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Friday, January 20, 2006 - Page updated at 12:00 AM


Exhibit Reviews

A delightful show of team spirit at SOIL, Catherine Person galleries

Special to The Seattle Times

Collaborative art is back in style again with younger artists, as two galleries this month demonstrate. Ceramic sculptor Yuki Nakamura and Craig Miller have co-curated "Hardline Organics," a selection of eight sculptures made with four other artists at the SOIL cooperative of member artists. Vaughn Bell and Ron Lambert show their sculptures in the same gallery, while Lambert has his Seattle solo debut at Catherine Person Gallery. He and Bell also collaborated on a video sculpture at SOIL.

When you think about it, much more art is collaborative than we realize. Chihuly's glassblower teams, British artists Gilbert & George and, in Seattle, Buster Simpson and Toots Zynsky, Sheila Klein and Ries Niemi and others in the 1980s and 1990s, all applied a team approach to making art.

Why do they do it? Because it must get lonely in a studio working all alone and, in a few cases, it becomes a social or political statement.

As the SOIL shows suggest, the results can be surprising and delightful. Nakamura's group builds on the Surrealist conceit of the "Exquisite Corpse" game, wherein artists add to a section of a drawing that others already have made their marks on without seeing the first artists' contributions. At SOIL, they all saw what each other did, but each added his or her own riff.

Exhibit reviews

"Hardline Organics — Part 1" and "Psychogeographies (Vaughn Bell and Ron Lambert)," noon-5 p.m. Thursdays-Sundays, to Jan. 29, SOIL Gallery, 112 Third Ave. S., Seattle (206-264-8061 or

"Ron Lambert," 11 a.m.-5 p.m. Tuesdays-Saturdays, to Jan. 28, Catherine Person Gallery, 319 Third Ave. S., Seattle (206-763-5565 or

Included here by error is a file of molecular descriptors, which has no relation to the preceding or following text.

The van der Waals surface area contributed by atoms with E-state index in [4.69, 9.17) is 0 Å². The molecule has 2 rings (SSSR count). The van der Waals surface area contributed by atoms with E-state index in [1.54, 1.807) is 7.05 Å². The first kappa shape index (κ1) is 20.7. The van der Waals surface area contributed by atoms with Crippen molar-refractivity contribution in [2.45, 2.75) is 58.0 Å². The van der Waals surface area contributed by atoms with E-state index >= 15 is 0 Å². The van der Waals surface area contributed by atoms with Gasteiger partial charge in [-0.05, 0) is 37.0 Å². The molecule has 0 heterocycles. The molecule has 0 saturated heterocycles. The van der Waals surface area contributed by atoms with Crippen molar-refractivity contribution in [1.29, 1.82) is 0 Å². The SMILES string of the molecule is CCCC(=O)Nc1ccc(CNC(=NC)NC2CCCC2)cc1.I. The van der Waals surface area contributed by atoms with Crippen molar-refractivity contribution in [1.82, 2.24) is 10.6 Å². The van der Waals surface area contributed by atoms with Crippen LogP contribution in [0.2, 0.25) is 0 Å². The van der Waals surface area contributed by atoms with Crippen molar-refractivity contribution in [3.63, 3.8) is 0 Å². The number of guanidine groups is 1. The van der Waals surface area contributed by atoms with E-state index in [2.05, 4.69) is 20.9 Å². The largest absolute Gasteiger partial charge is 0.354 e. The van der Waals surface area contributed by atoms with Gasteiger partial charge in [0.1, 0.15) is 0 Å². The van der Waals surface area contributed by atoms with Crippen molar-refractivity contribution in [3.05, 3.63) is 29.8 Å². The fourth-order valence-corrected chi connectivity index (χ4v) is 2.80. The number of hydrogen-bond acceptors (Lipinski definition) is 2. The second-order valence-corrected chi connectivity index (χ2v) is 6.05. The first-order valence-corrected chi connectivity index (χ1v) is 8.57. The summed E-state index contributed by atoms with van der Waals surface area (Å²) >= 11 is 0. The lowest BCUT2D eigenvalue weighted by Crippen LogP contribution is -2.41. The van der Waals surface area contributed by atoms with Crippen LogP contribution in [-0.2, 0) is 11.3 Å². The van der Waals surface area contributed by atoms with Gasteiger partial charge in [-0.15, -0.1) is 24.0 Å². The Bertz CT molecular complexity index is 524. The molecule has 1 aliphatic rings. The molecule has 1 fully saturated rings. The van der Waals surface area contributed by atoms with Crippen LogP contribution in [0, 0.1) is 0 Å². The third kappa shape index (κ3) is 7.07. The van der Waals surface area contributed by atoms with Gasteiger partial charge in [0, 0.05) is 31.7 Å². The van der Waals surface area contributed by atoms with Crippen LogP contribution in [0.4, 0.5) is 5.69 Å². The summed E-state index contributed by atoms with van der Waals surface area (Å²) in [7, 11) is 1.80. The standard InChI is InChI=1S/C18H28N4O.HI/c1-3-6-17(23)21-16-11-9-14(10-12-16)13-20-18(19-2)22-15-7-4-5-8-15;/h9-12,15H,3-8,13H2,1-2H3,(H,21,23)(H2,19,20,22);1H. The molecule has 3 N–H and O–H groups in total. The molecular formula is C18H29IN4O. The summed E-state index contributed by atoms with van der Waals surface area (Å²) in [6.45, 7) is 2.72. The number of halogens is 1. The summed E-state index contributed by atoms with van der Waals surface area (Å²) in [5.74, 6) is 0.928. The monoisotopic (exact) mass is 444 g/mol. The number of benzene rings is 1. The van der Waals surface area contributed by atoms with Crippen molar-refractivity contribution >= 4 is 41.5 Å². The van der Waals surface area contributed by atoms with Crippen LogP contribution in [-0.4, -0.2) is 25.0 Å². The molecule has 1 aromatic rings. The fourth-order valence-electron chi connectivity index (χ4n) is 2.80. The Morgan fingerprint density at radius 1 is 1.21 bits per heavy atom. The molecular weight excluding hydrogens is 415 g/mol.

The sculptures use everything from glued, wall-mounted wood scraps and iridescent plastic tape and threads to birch bark, white porcelain balls and burlap. Truly more than the sums of their parts, Jenny Heishman, Etsuko Ichikawa, Mark Johnson, Saya Moriyasu, Miller and Nakamura are on to something here, but it's hard to tell exactly what.

A few of the untitled assemblages are figurative, like the one with pink-paper "hair" and the two sexually suggestive, suspended porcelain spheres. Other examples appear to climb the walls of the gallery's tiny back room. All retain a welcome, refreshingly unfinished look that typifies much of the art each month at SOIL.

Lambert and Bell's bulky, white-plastic video installation, "Find My Place" (2005), is a hilarious takeoff on real-estate agent gimmicks. Viewer-participants press buttons to answer silly questions on the three monitors, releasing endless images of neighborhoods, price breakdowns and other moronic statistics. Their individual sculptures seem more compelling than their lone team effort.

Bell's work is remarkably cohesive. "Nine Portable Personal Landscapes" (2005) is a big watercolor depicting nine landscape fragments on wheels: crag, desert, foothill, ocean, peak, etc. Nearby she has executed three of them, "Crag, Desert, Lawn" (2005), in an ingenious manner. Tricked out on trays filled with plants and dirt on dolly wheels, the "portable landscapes" are the perfect choice for nomadic art collectors or apartment dwellers who can't live near a city park.

In these works and in her suspended terrarium, "Biosphere Built for Two" (2006), Bell is serving up ecology, technology, global warming and the frantic search for greenspace in urban settings.

Lambert adds insult to injury with his meteorological rain sculpture, "Portable Cloud Cover" (2005), a big water-filled, dripping clear-plastic balloon filling a kidney-shaped, galvanized-aluminum "pond" on the gallery floor. Bringing the soggy Northwest outdoors inside, Lambert cleverly reminds us of the origins of rain: water, condensation and air.

His Seattle debut at Catherine Person continues the geographical theme of his and Bell's works at SOIL, but falls prey to a common trap: ambitious ideas that do not quite measure up through material execution. Another giant cloud machine, "The Space Between Trees and Sky" (2005), rotates cloud-painted canvases above pond-like mirrors on the floor. "Feel Free" (2006) and "Heartbeat, Breath and Swallow" (2006) both recycle videotapes Lambert took on the cross-country drive to accept his new job at Cornish College. Too derivative of better-known video artists like Gary Hill and Bill Viola, they may yet lead to more original work.

One smaller, more delicate work in the back room better focuses the ideas of geographical displacement and confined nature that unites his work with the artists at SOIL. "Salve" (2005) sets a clear plastic house shape on top of a video monitor with a tape of constantly rushing water. If we can no longer find nature in its innate state, at least we can appreciate how artists are simulating it for us.

Copyright © 2006 The Seattle Times Company





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